Marketing Music

4 Tips For Bands On Working With Publicists

No Comments 21 November 2012

4 Tips For Bands On Working With Publicists

DIY is great but it doesn’t have to mean Do It [All] Yourself. Having a knowledgeable publicist in your corner can make a big difference in growing your career as a musician. The following tips for working with publicists are a good starting point for building a successful relationship that should go far beyond simply paying for a service.

Bianca Valentino interviewed publicist Emily Kelly of Deathproof PR for her awesome interview blog “Conversations with Bianca”. It’s a wide-ranging interview and I’ve pulled out a few comments from Kelly related to her work with Deathproof PR in Australia.

4 Tips for Working with Publicists

1) Know Who You’re Contacting & Why

“I’ve noticed that Deathproof is approached by a lot of young bands who email us with information about themselves, followed by the question – ‘so what do you do’? This always makes me laugh because I find it odd that they’d approach a company to ask for help when they’ve no idea what they do. It comes off as lazy and a wee bit insulting.”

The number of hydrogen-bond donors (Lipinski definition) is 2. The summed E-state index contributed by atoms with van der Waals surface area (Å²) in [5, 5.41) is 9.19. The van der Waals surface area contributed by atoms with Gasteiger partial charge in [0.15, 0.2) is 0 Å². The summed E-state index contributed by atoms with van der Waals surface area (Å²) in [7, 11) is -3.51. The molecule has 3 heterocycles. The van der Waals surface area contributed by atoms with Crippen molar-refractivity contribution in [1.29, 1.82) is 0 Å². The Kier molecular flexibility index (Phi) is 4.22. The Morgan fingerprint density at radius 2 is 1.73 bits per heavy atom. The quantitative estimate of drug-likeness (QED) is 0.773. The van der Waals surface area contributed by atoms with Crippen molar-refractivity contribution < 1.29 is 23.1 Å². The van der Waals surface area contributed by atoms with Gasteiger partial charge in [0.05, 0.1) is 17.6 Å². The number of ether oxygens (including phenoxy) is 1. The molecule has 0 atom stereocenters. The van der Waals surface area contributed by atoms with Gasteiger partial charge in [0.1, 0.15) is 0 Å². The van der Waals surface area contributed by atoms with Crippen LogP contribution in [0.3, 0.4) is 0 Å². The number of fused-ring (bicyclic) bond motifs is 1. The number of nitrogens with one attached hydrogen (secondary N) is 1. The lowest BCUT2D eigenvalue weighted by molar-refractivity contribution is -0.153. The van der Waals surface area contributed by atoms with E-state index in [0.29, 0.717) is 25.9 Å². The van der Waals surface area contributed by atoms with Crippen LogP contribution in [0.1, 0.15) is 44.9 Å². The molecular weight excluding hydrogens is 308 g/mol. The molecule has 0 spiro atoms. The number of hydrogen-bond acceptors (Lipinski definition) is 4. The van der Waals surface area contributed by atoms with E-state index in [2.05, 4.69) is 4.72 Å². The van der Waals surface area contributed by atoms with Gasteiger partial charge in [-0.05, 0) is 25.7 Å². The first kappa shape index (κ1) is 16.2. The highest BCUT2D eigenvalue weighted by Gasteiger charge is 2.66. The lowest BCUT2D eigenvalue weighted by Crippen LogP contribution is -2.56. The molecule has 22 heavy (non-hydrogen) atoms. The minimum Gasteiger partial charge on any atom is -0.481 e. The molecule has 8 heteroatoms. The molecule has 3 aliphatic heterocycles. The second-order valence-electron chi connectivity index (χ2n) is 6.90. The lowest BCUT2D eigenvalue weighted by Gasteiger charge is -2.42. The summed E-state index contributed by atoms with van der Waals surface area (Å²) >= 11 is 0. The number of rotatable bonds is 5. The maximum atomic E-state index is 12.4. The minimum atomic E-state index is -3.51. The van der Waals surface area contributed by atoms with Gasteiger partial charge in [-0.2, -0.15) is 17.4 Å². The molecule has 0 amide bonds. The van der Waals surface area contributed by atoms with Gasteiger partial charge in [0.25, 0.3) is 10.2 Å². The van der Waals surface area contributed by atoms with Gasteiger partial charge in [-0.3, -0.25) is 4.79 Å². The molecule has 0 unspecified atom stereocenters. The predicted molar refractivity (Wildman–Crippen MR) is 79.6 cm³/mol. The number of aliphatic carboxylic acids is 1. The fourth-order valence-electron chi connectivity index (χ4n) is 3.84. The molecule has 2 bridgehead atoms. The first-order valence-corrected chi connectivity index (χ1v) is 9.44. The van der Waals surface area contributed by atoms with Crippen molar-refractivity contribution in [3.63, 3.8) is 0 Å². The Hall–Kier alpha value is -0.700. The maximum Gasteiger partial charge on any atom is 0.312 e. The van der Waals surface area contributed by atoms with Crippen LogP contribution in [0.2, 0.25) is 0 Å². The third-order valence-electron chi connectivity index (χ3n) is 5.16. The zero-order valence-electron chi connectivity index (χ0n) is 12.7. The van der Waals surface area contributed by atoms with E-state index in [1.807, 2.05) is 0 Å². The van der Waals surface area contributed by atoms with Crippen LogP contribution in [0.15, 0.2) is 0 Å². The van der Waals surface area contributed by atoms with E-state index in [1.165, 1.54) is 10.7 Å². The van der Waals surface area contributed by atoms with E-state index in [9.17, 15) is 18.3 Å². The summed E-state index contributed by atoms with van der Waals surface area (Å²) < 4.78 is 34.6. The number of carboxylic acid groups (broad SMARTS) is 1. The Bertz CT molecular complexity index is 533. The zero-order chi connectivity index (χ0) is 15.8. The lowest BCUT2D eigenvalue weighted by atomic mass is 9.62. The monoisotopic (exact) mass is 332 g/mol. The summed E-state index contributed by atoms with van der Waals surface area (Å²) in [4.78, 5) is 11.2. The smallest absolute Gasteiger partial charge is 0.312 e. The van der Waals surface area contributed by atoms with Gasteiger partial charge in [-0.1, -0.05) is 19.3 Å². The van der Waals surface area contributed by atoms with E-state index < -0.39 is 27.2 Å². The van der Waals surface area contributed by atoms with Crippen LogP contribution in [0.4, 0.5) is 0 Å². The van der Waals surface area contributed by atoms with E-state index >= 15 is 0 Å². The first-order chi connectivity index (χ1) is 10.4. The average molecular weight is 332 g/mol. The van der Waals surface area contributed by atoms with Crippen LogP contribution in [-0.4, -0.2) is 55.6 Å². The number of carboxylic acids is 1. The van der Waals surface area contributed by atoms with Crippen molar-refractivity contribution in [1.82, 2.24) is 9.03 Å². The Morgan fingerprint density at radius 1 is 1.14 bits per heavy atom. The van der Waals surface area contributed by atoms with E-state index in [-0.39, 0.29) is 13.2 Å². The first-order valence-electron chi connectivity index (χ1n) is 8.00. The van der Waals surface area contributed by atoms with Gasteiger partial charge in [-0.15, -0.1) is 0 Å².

2) Be Realistic About Your Expectations

“The biggest nightmares occur when the artist or management’s expectations are disproportionate to our own. Working with an artist who believes they deserve only cover stories and breakfast radio is a tough time. Often you’ll see overseas management trying to call the PR shots in other countries when they don’t actually have an understanding of the Australian media landscape.”

3) Return Calls or Emails

“I’ll answer just about every email that is sent to me, because I think it’s polite and being known as a prompt and efficient communicator can open lots of doors. I’m always infuriated when clients or peers totally fail to return calls or emails. Even if I get a one-line response asking me to politely fuck off, that’s fine, I just appreciate the 2 seconds it takes to reply.”

4) Participate Fully in Campaigns

“One of the big ones [that can make or break a publicity campaign] would have to be the band’s willingness to participate. To make themselves available, be good interviewees, be as communicative as possible with their team and take our advice.”

Read the Full Interview:

Original Source:

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